- Cultural humility
- Ways culture affects healthcare: Beliefs and principles, meaning placed on values, actions and responses driven by values
- Religious beliefs
- Family network and support: Patriarchal vs. matriarchal structure
- Respect for authority
- Traditional foods and healing practices
- Cultural taboos
- End of life care decisions
- Use of interpreters
Challenges to Psychosocial Well-Being with Aging and Dementia: Mental Health, Relationships, and Caregiving
Medical and physical health problems are often the focus of care for an aging adult. However, it is often the psychosocial issues, such as mental health problems, relationship and family discord, and the burden on spousal and family caregivers that are among the most challenging to healthcare providers of seniors and those living with dementia. In this Summit session, you will learn about the spectrum of mental health issues ranging from changes in emotional expression to depression and anxiety, stress, and PTSD. Understanding the needs of spousal and family caregivers, including caregiver wellness, will also be addressed. Healthcare professionals of all types will feel more knowledgeable and better prepared to work with seniors and those with dementia who are psychosocially challenged.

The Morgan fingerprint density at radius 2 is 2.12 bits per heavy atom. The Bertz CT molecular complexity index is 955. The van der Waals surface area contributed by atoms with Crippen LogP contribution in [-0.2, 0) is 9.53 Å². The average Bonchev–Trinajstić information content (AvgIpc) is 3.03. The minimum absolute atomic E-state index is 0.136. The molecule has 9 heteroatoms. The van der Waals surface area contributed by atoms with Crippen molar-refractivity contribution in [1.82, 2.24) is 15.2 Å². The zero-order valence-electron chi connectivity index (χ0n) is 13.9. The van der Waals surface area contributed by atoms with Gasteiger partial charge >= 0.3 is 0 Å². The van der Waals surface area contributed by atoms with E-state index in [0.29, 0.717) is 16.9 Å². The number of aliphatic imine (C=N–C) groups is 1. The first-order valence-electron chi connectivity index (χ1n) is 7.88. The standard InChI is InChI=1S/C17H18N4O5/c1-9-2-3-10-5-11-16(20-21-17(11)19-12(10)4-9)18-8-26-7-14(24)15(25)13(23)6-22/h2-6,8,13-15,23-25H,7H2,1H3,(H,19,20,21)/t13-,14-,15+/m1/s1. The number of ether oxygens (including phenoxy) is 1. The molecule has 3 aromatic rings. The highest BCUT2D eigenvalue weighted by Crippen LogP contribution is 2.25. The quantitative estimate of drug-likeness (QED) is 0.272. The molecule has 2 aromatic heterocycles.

- Assess for the most common mental health challenges in older adults, including depression, anxiety, stress, and post-traumatic stress disorder.
- Differentiate between the 8 central needs of spousal and family caregivers.
- Analyze the components of caregiver wellness in order to help caregivers develop their own wellness plan.
Mental Health Challenges with Aging and Dementia
Relationship Changes with Aging and Dementia
- Changes in emotional expression
Caregiving, Caregiver Needs, and Caregiver Wellness
- Couples, widows/widowers, adult children, and the family system
- Navigating the aging/dementia journey when financial resources are limited
- The 8 central needs of spousal and family caregivers
- Helping caregivers focus on their physical, mental, social, and spiritual health/wellness
Geriatric GI Dilemmas: Insights and Tools from a Clinical Gastroenterologist
Have you ever encountered these patient situations in your practice?
- Margaret, age 82, comes to your office for a screening colonoscopy. She is very healthy and has never had a previous screening colonoscopy. Should she have one?